Thursday, November 09, 2006

 

The Way We Were

These comments come from Approach 2 in the discussion guide on reinventing democracy …

Throughout the first two centuries of our history as a nation, most Americans shared common experiences and almost instinctively came together when necessary to take common action. They formed a wide variety of organizations and associations—clubs, churches, associations, neighborhood groups, unions, secret societies, and more.

Through such experiences, Harry Boyte and Sara Evans write in their book Free Spaces: The Sources of Democratic Change, “People learned civic skills and developed a civic identity. People encountered an intergenerational mix of ages, interests, and points of view. They learned to argue artfully, to think strategically about public work, and to work together across lines of difference.”

In these places, in other words, people learned the art of citizenship.
The problem is that there are fewer public spaces today and far less engagement with one’s local community. “We do not communicate, relate or connect as a people,” writes Roberta Brendes Gratz, of the Project for Public Spaces. “And we have few public places left. Without the variety of common grounds on which a diverse people mix and mingle in an unplanned manner, the health of the commonweal is undermined.”

Across the nation, says sociologist Robert Putnam, people have disengaged from churches, unions, associations of all kinds. “We have been pulled apart from one another and from our communities over the last third of the century.”

Most people no longer have the time nor, it seems, the inclination to do what citizenship requires. Politics and public life have become, for many Americans, a spectator sport. As a result, our civic muscles have atrophied and democracy itself has weakened.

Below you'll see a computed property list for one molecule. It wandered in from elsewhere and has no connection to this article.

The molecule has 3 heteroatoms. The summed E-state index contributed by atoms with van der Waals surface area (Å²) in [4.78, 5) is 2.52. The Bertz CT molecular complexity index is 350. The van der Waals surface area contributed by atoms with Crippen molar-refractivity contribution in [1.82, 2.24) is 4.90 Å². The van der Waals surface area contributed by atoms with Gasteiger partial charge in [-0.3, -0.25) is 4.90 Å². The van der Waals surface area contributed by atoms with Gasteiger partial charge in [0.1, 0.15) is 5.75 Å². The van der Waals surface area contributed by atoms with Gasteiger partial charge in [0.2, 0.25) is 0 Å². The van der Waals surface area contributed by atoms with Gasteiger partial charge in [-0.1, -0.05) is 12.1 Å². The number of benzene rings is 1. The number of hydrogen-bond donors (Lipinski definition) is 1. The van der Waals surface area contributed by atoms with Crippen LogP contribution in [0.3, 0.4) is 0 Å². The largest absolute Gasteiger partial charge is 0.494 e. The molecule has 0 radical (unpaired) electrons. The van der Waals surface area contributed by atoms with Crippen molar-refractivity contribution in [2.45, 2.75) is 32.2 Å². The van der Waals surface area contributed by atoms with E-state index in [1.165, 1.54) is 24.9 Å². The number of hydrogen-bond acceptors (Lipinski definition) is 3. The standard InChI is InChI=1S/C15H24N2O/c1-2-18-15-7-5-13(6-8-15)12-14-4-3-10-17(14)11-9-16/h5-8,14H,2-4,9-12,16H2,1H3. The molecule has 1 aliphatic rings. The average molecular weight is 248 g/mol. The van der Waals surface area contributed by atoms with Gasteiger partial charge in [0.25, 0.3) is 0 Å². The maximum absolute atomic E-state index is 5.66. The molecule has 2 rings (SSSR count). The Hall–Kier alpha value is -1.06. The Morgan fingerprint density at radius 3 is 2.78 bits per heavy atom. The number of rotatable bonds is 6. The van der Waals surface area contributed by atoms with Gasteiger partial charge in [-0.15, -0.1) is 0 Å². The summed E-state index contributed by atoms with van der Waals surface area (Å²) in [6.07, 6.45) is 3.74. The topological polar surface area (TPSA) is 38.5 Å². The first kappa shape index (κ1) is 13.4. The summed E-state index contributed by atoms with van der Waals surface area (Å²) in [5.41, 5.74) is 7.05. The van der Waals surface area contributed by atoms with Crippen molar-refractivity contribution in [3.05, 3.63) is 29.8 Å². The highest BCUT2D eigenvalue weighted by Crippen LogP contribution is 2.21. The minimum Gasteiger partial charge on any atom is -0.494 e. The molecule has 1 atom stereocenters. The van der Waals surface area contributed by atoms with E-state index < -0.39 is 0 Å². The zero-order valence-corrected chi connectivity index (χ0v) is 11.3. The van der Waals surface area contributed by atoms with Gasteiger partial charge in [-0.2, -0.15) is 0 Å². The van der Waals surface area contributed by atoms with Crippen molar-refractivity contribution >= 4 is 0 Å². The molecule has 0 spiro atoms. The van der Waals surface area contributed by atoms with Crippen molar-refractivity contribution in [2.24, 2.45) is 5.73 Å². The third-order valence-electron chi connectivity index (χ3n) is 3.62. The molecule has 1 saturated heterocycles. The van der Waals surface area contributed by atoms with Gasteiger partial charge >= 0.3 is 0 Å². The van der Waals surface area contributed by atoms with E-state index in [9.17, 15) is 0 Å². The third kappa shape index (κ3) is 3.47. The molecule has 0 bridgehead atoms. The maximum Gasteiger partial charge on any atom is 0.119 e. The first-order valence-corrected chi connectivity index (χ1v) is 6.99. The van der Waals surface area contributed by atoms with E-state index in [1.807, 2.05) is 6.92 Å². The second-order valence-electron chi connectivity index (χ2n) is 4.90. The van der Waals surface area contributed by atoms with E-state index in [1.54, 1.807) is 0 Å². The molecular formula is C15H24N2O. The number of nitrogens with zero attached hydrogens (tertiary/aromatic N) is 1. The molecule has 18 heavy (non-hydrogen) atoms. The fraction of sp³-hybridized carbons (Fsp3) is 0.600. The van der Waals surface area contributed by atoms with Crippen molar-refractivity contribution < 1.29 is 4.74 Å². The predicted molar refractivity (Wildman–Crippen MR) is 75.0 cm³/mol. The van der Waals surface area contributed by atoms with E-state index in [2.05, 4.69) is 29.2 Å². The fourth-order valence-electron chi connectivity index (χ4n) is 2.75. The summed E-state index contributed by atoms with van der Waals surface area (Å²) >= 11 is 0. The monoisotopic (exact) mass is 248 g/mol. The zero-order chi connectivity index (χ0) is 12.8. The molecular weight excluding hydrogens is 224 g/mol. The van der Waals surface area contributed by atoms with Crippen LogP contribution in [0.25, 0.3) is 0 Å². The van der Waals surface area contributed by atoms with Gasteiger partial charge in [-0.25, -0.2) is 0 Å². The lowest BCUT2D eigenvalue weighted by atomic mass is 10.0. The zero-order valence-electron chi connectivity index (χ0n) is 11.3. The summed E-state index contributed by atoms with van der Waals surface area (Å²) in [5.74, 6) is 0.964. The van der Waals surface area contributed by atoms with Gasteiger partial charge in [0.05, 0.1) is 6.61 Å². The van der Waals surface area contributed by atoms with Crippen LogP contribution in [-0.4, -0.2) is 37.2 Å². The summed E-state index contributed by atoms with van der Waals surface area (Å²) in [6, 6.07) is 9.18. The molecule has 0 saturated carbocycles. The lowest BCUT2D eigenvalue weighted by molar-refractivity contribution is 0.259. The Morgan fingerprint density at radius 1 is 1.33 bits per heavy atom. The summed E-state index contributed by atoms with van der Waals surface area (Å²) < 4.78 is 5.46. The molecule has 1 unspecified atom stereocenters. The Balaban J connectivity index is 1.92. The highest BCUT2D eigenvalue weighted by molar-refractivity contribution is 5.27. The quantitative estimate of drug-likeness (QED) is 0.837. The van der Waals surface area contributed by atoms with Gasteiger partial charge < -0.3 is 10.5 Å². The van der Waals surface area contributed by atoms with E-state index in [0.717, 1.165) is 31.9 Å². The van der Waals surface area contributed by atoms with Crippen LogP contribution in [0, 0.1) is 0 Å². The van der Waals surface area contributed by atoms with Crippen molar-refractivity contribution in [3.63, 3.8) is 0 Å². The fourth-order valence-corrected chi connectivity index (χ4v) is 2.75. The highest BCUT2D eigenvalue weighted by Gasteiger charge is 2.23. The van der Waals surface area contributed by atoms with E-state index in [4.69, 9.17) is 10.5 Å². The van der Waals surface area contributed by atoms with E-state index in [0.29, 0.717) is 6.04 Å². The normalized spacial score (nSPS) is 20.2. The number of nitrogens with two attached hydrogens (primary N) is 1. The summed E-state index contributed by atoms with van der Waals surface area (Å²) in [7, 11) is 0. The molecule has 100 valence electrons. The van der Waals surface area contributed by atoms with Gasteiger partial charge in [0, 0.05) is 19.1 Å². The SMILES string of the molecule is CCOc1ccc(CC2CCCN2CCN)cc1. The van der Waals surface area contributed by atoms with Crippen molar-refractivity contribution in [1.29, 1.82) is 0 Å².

In 1995, Putnam focused the nation’s attention on its civic habits in his book Bowling Alone, which argued that America has changed from a society in which people form and join bowling leagues to a society of people who bowl alone. He pointed out that not only has voter turnout declined, but people report going to fewer public meetings, serving on fewer volunteer groups, and working less often in political campaigns.

Across the nation, Putnam said people have disengaged from churches, unions, and associations of all kinds.

What is needed to rebuild the web of civic connections? And what needs to happen to revive an active sense of citizenship?

Reviving civil society will be no easy task. In an era in which many adults struggle to balance the demands on their time, carving out time and energy to devote to civic associations is by itself no small task. But it is clear that efforts to revive civil society have to start with a conviction that the role of citizen is both demanding and rewarding, and indispensable in the life of a democratic nation.

What is needed to get Americans engaged again?
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